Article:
When I was a child, my primary and secondary Black History education consisted of reading a couple of paragraphs about Dr. Martin Luther King and Rosa Parks during Black History Month. It was not until going to college that I learned more about the history of Black people in America. As a homeschooling parent, I wanted to ensure that this was not my son’s story. Our homeschool, Freedom Bound Academy (FBA), makes it a priority for our Black American son to know our history and to start deciding now how he will use this knowledge to leave his own legacy. As it is difficult to find an official traditional textbook that adequately covers what FBA was seeking, our studies primarily include autobiographical, biographical, and other historical books found in cultural centers across the “US, National Geographic History” magazines, “Kids’ Discover” magazines, documentaries, and an abundance of museum visits.
Our Social Studies and History classes this semester have taken us on a journey from Ancient Times to Modern Times. Today, my son is ending one of our Civil Rights Units by reading about A. Philip Randolph. His is the last story to be read from, Hand in Hand: Ten Black Men Who Changed America. Not only is it vital that his education includes book knowledge, it is imperative that our homeschooling journey features living, walking, hands-on experiences. Thus, to cap off his history studies for this school year, we will be embarking upon a Civil Rights Tour through Texas, Louisiana, Alabama, Tennessee, and Arkansas and visiting five Historically Black Colleges and Universities (HBCUs) during our road trip. If you would like to come along for the ride, you may find more information on the below link.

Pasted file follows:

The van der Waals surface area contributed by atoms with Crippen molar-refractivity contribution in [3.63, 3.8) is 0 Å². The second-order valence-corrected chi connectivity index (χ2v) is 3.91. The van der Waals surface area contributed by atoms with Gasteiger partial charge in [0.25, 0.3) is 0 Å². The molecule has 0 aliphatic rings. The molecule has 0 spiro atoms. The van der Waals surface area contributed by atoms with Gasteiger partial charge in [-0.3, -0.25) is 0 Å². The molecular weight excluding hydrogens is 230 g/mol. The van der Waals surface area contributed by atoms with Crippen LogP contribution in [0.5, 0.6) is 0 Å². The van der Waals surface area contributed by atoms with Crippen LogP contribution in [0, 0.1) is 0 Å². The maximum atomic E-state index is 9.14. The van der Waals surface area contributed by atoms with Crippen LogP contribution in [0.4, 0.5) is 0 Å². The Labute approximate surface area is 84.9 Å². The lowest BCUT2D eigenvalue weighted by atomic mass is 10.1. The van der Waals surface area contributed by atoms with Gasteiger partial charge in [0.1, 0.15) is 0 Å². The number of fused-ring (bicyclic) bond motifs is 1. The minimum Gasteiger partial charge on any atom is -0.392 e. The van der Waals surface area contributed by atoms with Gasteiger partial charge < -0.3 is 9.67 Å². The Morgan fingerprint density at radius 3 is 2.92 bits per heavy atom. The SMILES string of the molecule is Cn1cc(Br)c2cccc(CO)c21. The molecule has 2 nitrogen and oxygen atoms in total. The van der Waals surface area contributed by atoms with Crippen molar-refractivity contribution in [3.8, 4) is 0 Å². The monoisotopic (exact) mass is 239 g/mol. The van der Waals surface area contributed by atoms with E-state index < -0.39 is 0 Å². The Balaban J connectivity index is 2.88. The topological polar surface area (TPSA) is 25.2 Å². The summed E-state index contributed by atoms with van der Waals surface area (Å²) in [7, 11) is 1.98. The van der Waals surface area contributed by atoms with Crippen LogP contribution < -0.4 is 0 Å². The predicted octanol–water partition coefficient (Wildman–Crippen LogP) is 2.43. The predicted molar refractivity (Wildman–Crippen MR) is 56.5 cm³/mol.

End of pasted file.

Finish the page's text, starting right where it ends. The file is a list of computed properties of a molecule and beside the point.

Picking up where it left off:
What about you? Are you satisfied with what your children are learning about history- all history- in the classroom? What are you doing to improve their education?
To connect with me more about educating our own kids, you may find me on Twitter at NowWithNicole.